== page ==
|img: renjith krishnan|
A person isn't long on the Internet -- and participating in virtual discussion groups -- before he hears a complaint about "vulgar language." We all know what comes next: "Use the delete key."
The subject came up recently among a group of disability advocates. As for me, I gave up worrying about vulgarity in every-day speech when network television decided it was fine to use "goddam" in prime time. Only purveyors of soap, cholesterol, and mood altering liquids could combine sacrilege and cursing in pursuit of profit.
But I was very interested in a secondary philosophical point made by the protestor against obscene language: swearing and other impolite language could be taken by people not yet disabled as "anger," which in turn sparks secondary reactions that exacerbate the exclusion of people with disabilities.
If observed from the perspective of the paternalistic mind-set that most official agencies and many people have about disability, that's probably true.
I cannot speak for anyone other than myself, but I will admit to a certain lingering anger about my fate. But I am also angry about the way people with disabilities face discrimination in society. I am angry about how people with disabilities are perceived in society.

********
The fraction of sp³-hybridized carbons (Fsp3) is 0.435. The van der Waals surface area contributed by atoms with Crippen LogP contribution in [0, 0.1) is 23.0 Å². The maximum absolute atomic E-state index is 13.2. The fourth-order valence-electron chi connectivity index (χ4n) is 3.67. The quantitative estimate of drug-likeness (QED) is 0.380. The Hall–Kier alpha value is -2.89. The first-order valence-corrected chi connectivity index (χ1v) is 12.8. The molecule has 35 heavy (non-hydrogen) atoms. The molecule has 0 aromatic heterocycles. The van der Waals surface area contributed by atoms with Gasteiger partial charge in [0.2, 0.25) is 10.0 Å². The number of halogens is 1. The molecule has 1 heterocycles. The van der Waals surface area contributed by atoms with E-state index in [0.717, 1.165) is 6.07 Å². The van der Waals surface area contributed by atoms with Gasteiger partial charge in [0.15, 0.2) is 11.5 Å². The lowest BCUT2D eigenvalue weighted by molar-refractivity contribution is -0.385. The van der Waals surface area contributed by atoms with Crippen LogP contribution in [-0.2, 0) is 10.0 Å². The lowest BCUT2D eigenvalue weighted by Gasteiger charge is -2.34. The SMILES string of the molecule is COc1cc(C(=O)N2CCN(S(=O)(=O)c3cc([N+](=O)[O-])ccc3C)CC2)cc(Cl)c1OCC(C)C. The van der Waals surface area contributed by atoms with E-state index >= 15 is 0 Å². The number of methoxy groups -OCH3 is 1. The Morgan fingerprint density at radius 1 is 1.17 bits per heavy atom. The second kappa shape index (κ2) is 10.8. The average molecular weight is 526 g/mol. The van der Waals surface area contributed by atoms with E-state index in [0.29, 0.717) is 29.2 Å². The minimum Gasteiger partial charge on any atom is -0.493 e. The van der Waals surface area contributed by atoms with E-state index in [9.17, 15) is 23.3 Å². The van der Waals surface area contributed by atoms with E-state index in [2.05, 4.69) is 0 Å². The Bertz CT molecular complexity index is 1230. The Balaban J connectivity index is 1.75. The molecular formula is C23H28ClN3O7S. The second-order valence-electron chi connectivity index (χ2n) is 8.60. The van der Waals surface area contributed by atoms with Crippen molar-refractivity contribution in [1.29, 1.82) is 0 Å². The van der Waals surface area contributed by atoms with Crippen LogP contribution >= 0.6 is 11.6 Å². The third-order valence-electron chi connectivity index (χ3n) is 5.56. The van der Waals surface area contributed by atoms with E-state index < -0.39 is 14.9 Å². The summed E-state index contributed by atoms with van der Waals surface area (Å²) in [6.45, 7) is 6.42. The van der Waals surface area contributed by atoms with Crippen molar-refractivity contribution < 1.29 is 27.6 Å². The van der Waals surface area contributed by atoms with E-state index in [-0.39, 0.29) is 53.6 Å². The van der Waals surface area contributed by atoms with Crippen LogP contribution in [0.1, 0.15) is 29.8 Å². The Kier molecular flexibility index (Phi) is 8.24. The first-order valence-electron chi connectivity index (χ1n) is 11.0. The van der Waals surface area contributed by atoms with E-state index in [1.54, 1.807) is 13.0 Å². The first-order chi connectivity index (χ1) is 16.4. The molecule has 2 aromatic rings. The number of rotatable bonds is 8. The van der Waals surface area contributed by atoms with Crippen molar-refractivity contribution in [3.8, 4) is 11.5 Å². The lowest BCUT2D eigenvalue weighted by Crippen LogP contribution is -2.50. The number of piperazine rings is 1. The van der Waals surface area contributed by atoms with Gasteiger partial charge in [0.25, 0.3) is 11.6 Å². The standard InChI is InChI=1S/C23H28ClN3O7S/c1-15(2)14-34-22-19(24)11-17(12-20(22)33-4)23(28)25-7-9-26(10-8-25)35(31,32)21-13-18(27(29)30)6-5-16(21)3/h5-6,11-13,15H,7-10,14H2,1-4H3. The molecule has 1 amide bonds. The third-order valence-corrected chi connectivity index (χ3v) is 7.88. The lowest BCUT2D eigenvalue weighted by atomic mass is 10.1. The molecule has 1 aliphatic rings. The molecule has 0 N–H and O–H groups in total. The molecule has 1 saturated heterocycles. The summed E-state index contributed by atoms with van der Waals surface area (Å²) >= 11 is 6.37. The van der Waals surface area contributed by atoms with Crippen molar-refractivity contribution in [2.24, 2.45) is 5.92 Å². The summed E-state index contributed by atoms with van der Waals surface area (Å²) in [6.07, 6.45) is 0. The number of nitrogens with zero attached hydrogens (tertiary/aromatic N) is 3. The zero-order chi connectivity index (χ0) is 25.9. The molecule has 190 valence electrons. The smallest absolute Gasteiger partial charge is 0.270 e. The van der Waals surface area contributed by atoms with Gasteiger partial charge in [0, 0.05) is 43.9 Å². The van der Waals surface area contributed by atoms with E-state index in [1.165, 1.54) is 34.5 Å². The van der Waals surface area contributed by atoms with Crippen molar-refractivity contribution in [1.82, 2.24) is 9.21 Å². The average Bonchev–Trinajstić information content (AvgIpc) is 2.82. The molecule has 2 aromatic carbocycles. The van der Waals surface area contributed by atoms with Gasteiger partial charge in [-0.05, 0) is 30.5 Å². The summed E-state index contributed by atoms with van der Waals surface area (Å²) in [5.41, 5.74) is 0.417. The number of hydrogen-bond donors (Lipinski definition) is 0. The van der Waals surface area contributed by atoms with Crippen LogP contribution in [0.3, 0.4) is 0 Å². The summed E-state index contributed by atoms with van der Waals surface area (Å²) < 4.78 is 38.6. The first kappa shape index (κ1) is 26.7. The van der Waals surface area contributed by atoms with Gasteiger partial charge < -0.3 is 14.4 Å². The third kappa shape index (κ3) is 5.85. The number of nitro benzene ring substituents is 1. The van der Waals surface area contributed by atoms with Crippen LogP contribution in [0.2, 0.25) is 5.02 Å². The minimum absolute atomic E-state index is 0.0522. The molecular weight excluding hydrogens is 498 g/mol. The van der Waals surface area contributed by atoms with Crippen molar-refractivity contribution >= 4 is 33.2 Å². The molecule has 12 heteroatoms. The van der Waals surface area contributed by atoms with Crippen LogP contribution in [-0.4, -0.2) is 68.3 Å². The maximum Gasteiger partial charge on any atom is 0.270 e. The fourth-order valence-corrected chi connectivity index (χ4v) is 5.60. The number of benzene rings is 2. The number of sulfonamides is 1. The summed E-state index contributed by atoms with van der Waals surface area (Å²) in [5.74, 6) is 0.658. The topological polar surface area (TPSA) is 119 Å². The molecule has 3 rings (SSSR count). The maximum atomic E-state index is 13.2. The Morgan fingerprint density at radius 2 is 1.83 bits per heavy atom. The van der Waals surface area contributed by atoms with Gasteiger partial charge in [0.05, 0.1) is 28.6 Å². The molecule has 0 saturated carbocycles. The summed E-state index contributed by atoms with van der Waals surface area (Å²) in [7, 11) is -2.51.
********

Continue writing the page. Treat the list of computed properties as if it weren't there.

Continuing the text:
Obviously, it's ignorant and irrational to be angry after fifty-plus years, and so I think of Angry Gary riding around on my shoulder like a little cartoon devil. Sometimes he's useful. Most time he's to be ignored because there are too many good things in life to celebrate. Trying to map my way through this world, I once read something along the lines of "Anger is the worst form of self-pity."
I tend to agree, at least when it comes to crying and pounding the walls of fate, and understanding there is this thing of righteous anger, and I certainly think it is fair that society in general see that anger when it comes to perception and equal access.
Can it be displayed without "vulgarity?" Sure. Can "vulgarity" attract attention to the cause. Sure.
As one person in the discussion suggested, it may simply be a generational thing, that vulgarity and obscenities are "just words," which is true enough.
Somewhere -- no doubt close to the time that network prime time television let fly its first goddam -- people began to move away from thinking that vulgarities and obscenities weakened an argument because the speaker lacked education and sophistication, focus and discipline.
Despite being in the minority, I tend to think that the use of curse words, vulgarity, and obscenities by a person with a disability engenders the perception (among the not yet disabled) that PWDs are bitter and angry, which in turn implies that bitter and angry people are not taken seriously or are met with a "poor baby" reaction.